I was thinking and studying about gardening even when I was a young girl. At the age of 5 or 6, I found books on the art of bonsai in Rich’s department store in Atlanta. As a child, I was mesmerized by the intricacies of the tiny trees. I marveled at the step-by-step pages that showed potting and pruning techniques. I knew when I got older I wanted to create these tiny living sculptures.
When I became a married adult, I wanted to try this fascinating hobby that I had read about. I contacted bonsai experts in my area and also a local bonsai club. I was so excited to attend classes to learn this amazing art form. I was even more intrigued with the location of the classes.
They were held at a monastery in a rural part of our state. The monks had perfected this time-consuming art and sold finished trees, pots, and raw material to the public. They also, at that time, held classes. It was an amazing adventure to sit in a class taught by these gentle monks. Some who looked to be about the age of 60 but later I found out were in their 90’s. This was one of the many ways for the monks to be self-sufficient, along with baking and selling many wonderful types of bread. It is a wonderful memory of a very creative time in my life.
I have enjoyed through the years belonging to the Atlanta Bonsai Club, going to seminars, attending bonsai conventions, taking classes from bonsai masters, and seeking out bonsai nurseries across the country. I have created several beautiful trees and unfortunately lost a few when we moved due to the freezing temperatures in moving trucks. I’d like to share photos of my most recent specimens. Both trees are Trident Maples and achieve a beautiful color in the fall. The Japanese inspired stand was made by my loving hubby who is great at building beautiful things.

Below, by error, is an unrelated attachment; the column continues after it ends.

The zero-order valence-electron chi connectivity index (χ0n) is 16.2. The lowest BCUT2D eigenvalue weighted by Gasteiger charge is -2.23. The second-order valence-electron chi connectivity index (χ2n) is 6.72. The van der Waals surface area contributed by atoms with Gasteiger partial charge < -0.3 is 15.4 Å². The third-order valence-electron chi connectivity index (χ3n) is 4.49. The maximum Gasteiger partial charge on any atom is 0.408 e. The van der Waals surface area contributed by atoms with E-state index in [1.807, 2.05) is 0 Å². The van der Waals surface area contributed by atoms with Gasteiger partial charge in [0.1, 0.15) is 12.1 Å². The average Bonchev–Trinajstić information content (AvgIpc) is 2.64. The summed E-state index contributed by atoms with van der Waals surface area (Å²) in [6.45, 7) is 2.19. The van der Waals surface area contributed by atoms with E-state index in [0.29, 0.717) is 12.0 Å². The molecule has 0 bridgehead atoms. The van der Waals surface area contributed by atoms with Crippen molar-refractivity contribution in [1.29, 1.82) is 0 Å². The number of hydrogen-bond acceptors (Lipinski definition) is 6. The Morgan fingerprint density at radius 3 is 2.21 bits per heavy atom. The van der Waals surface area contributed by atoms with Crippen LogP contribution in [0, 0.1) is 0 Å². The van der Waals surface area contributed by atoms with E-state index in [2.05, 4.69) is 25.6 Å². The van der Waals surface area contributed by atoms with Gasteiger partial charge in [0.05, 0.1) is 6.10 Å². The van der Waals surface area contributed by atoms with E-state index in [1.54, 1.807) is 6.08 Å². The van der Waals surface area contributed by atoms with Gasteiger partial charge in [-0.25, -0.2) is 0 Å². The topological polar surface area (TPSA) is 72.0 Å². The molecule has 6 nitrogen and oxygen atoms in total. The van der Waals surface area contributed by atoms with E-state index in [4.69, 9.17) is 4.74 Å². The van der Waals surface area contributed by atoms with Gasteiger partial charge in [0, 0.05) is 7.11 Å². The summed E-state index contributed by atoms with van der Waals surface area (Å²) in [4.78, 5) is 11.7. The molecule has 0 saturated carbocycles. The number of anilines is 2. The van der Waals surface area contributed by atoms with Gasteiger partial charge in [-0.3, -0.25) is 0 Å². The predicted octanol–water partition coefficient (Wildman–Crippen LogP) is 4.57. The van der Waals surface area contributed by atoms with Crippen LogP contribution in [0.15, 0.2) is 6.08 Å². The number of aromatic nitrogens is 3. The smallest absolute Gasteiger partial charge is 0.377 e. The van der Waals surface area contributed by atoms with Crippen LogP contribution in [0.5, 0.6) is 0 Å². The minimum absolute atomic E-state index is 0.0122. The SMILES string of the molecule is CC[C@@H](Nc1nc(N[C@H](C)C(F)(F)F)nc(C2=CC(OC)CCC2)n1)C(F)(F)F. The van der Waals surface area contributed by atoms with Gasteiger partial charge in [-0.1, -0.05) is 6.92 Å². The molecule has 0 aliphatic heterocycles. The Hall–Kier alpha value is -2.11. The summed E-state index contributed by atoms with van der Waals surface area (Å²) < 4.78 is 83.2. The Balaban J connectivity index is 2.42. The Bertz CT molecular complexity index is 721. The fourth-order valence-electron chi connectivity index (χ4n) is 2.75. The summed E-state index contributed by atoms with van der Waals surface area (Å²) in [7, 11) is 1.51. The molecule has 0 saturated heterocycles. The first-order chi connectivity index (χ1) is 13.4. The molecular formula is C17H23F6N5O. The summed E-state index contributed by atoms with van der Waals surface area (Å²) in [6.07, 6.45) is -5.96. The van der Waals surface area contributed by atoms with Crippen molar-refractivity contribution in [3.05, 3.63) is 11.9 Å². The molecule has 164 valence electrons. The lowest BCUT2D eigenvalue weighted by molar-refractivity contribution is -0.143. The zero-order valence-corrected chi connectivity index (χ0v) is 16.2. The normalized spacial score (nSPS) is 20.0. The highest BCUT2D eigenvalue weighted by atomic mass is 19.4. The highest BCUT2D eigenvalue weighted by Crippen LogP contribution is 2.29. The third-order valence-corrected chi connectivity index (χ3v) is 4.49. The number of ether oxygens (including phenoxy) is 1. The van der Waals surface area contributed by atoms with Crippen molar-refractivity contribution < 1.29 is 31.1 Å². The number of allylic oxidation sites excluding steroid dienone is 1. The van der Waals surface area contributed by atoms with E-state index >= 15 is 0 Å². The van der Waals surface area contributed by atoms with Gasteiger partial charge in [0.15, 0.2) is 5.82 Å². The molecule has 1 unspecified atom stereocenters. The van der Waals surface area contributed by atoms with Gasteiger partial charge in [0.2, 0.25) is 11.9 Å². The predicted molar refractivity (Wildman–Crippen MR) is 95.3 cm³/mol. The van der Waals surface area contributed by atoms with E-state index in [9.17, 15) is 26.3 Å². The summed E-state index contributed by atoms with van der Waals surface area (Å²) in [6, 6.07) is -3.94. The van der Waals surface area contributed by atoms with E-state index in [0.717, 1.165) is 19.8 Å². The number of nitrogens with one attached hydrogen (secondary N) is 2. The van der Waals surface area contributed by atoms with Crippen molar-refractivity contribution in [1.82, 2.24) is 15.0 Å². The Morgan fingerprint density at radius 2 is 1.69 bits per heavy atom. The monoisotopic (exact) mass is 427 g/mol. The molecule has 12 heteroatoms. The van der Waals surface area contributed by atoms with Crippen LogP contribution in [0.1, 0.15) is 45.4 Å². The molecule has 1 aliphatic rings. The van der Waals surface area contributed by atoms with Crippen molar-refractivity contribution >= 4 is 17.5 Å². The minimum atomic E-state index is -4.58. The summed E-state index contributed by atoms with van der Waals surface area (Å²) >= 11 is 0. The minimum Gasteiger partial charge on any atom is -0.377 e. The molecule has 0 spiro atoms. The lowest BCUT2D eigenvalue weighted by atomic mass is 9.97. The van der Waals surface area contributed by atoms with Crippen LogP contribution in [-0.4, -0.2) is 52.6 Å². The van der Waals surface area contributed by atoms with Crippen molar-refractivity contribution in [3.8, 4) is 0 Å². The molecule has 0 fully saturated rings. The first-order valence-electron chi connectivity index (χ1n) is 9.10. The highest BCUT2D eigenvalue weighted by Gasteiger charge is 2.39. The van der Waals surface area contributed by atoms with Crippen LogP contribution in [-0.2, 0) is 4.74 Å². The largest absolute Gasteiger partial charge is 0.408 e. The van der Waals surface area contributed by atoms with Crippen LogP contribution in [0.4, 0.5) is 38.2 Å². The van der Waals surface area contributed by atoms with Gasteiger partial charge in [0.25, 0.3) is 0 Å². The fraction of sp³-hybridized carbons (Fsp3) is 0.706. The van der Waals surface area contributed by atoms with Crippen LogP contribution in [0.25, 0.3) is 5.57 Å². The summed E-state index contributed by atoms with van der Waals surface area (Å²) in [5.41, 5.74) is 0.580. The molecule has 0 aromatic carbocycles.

The actual word bonsai means “tree in pot.” The training that a tree goes through to make a bonsai is very technical. It also requires special tools and varying sizes of copper wire.
Bonsai is a type of pruning and training, not a specific variety of tree. Many types of trees can be used as material for bonsais. Some trees to think about using are:
- Japanese maples
- Various pines (white pine, mugho pine)
- Maples (red, white)
I highly recommend reading Bonsai: Special Techniques by the Brooklyn Botanic Garden, Keep Your Bonsai Perfectly Shaped by Herb L. Gustafson, and Miniature Living Bonsai Landscapes by Herb L. Gustafson.
Thank you very much!